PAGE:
Of course, if doing a fake thing is the only way to become capable of doing a real thing—have at it. It is true that over the last six years, pretending to get real has become the currency of the young American right. It’s better than not pretending at all. And it certainly does sell. But…
Lying is bad. Pretending is lying. Lying is bad, but it is especially bad to get in the habit of lying. It makes you weak. Weak doesn’t win. To be strong, get in the habit of only doing strong things, never weak things.
The fallacy of replanting the tree is to believe that the past is something we can just have back. It isn’t. We can be inspired by the past. We can want a beautiful oak tree in our town square. But we live in the present and we have no oak tree, just raw lumber. We can build the future under the inspiration of the past—but it is not the past. And we have to be patient enough to wait for it, or we are just losers. Press F to pay regrets.
Do you want to plant an acorn? Then send a few coins to my friend Beckett Rosset, who needs to raise just seven grand this week to fund his literary magazine, TENSE. Don’t be a villager! Be a squirrel.
You could also support the Delicious Tacos/Peter Vack film, or lit at Expat Press, or…coming soon, you could even buy my own archives from Passage Press. These days I see approximately a million and two deserving acorns of based art and publishing. Like all real artists, these people are BROKE and a little real coin goes a long-ass way.
Yes. These people are my friends. I am biased. However, I am still sort of a rationalist. Let me get extremely spergy and talk about the mathematics of planting these acorns.
The business of philanthropy is turning money into power. Unfortunately, the kind of people who have a lot of money tend to be super into metrics. Money is super easy to measure. Power is super hard to measure—and the more measurable or even visible it is, the weaker it tends to be.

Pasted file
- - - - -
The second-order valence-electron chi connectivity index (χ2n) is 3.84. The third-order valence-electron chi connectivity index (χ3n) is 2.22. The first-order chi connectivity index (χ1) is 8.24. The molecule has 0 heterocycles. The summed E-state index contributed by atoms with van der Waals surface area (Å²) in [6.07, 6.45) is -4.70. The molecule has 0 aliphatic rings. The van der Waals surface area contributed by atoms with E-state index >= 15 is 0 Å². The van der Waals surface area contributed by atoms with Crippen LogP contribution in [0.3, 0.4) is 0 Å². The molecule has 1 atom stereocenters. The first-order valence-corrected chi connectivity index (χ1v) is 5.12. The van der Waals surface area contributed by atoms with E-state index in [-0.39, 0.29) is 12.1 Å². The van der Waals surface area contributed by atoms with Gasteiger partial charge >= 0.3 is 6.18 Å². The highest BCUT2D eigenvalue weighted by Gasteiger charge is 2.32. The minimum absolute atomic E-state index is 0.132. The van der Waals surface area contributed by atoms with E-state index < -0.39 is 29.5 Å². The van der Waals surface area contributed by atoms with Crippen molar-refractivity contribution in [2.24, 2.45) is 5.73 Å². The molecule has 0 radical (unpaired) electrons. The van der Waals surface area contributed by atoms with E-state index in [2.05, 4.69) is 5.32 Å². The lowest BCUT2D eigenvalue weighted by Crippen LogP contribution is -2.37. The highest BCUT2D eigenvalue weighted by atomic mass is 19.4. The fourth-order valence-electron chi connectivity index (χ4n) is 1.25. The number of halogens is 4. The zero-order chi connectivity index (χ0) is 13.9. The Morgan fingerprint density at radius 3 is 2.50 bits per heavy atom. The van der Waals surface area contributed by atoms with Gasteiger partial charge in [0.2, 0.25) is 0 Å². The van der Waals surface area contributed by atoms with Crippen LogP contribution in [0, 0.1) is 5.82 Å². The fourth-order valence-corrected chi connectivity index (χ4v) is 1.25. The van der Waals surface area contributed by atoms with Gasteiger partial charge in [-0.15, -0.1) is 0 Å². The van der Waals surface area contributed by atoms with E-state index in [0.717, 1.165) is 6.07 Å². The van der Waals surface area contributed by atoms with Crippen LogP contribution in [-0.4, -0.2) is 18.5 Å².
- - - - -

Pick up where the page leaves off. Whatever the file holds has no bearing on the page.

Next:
To really plant acorns, you have to get as far upstream of power as you can. While, as a donor, obviously your goal in funding the arts is world domination, there is no way at all to measure this impact. In art, the delay between action and impact can be decades.
And yet… the golden rule of fashion is that fashion flows downward. Do you want your ideas to be the ideas of a billion people, taught in a million schools? Then who are the first hundred people you want to infect?
Status is a pyramid. You want your ideas to start at the top and saturate every level of the pyramid before it moves down to the next. You want to traverse this pyramid in what computer scientists call a breadth-first search, not a depth-first search.
Every idea is a social network—the network of people it has infected—and the quality of a social network can only decline. People only want to join a network of people who are cooler than them. When we consider the capitalization of this network, the value of every eyeball is not equal. Celebrities are diamonds. Losers represent negative capital.
For the purposes of turning money into power, the art itself does not matter. I mean—I love art. It is very important that the art be good. But the art is not the power product. It is only important because good artists and good art make a good scene—a good social network. All the power is in the network.
This is why I have come to believe that the less political the art, the better. In a sense: the less political, the more political. There are only two qualifications for “based” art (if that term is not overexposed): it has to be good, and it has to be uncontaminated. Uncontaminated art is not filtered by, nor does it pander to, the “progressive party.”
That’s all. It is easy to keep your scene uncontaminated—just keep enough garlic hanging on the wall that the vampires don’t want to come in. No need to overdo it. The best garlic is casually and effortlessly noxious to vampires, without making a big deal about itself—any kind of complaining or other effortposting is especially “off.” Vampire art (eg, “race opera”) is a cliche anyway; a quality filter should also catch it.